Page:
Our guests want to access the brand in ways that are most convenient for them. We believe that flipped by IHOP our new innovative fast casual concept that leverages IHOP equities and brand affinity will meet the evolving needs of guests. I'm happy to report that our first slip by IHOP opened on September 21 in Lawrence Kansas. And while it's too early to share any of the results we look forward to providing more information in the months ahead.

We expect to open our second location in New York City in the very near future. We've expanded our pilot strategy for Flip, which was originally focused on locations only in large metropolitan cities to now include suburban areas and nontraditional venues as well. We're laser-focused on doubling our historic unit growth and believe that Flip will nicely complement our three other development vehicles, which include our traditional formats, nontraditional and a new small prototype scheduled to test later this year.

Importantly, all of these formats can be done in conversions, which we believe amplifies the opportunity. Due to the impact of the pandemic, there are more potential sites to develop in areas we may not have had prior.

Turning now to virtual brands. We see a lot of potential and flexibility with virtual. We continue to see this as a huge industry trend with the opportunity to drive incremental sales in a cost-effective manner, especially at non-peak hours like PM. We'll have more details as our progress continues on testing.

Changing gears to technology innovation at IHOP. It's imperative that we reach our guests on their terms and with approximately 56% of IHOP's guest being aged 34 or younger, technology is a key factor in becoming and staying more relevant. Today's guests expect us to offer services that make their lives easier, such as the ability to pay with their own phones and IHOP being available on all the major delivery search providers platforms.

We've invested in innovation to enhance the guest experience, whether they're in our restaurants, off-premise and across all day parts. One of our biggest opportunities has become more relevant for more occasions. Great food and menu innovation are permanent staples at IHOP. We're known for providing freshly served, high-quality food, while also allowing guests the option to customize the orders, particularly breakfast items. With that, I'm very pleased to report that our breakfast daypart comp sales for the third quarter increased 8% relative to the same period of 2019. This is a testament to the execution of our strategy.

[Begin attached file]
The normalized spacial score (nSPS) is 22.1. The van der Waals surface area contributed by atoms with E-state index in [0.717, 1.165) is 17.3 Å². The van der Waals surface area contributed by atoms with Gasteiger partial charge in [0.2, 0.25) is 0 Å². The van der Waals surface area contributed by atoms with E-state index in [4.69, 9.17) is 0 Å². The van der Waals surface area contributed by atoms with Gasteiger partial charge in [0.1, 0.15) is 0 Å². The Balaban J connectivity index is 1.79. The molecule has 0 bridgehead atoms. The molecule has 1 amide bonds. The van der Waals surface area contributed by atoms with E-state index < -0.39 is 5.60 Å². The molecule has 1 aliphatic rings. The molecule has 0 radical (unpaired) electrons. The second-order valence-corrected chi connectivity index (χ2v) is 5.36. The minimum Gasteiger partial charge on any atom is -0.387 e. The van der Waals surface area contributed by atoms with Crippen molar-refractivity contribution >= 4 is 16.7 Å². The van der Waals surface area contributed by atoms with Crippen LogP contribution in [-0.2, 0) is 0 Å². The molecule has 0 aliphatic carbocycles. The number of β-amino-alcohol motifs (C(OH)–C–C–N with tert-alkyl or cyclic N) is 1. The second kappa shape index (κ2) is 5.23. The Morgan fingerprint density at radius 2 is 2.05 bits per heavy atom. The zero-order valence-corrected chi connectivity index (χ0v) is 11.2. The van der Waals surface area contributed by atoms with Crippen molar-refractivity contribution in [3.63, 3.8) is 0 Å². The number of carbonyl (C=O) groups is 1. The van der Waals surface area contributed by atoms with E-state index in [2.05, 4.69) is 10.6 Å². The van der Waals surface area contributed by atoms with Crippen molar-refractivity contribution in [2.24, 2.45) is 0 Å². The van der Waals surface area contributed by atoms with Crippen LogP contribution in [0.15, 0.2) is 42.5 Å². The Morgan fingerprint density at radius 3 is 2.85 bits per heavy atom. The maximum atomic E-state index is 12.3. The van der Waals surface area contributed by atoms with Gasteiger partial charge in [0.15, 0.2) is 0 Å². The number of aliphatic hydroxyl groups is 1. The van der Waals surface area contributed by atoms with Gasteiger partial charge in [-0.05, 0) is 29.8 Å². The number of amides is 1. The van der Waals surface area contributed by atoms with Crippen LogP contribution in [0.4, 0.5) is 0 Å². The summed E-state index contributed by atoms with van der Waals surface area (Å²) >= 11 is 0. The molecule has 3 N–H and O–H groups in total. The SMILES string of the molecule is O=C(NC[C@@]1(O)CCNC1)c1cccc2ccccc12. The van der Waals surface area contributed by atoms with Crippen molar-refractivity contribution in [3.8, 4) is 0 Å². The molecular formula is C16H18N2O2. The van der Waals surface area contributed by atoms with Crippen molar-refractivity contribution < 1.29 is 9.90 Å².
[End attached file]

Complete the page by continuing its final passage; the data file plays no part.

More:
We focused on providing abundant value and variety while also increasing IHOP's appeal across other dayparts besides breakfast. This brings me to providing guests with great value. Understandably value plays an increasingly major role in dining decisions in part because many consumers still remain under financial pressure due to pandemic. We have research that shows that our guests equate value with affordability. A great example of this is our IHOP Hour menu, which was introduced in September 2020 This IHOP s first ever afternoon and evening focus value-oriented menu. I'm pleased to say it's been well received and generated incremental traffic for our franchisees.

Last September marked the one-year anniversary of IHOP Hour, which continues to drive incremental traffic generating approximately eight percentage point lift in traffic and sales during the available hours. This actually equates to a low to mid-single-digit increase in overall sales. Lastly, in conjunction with our Halloween panc expansion, we announced that Reon was the winner of our third annual kids chef contest, which is coordinated with Children's Miracle Network Hospital. The event was a huge success and supports a great cause.

To close we have several reasons to be optimistic. Off-premise sales dollar volume remains robust. We outperformed the family dining category according to Black Box for the second consecutive quarter. We're focused on strong unit growth. And overall we've made great progress this year and I'm looking forward to returning to positive comp sales.

And now I'll turn the call back over to John Peyton, for his closing comments.

John W. Peyton -- Chief Executive Officer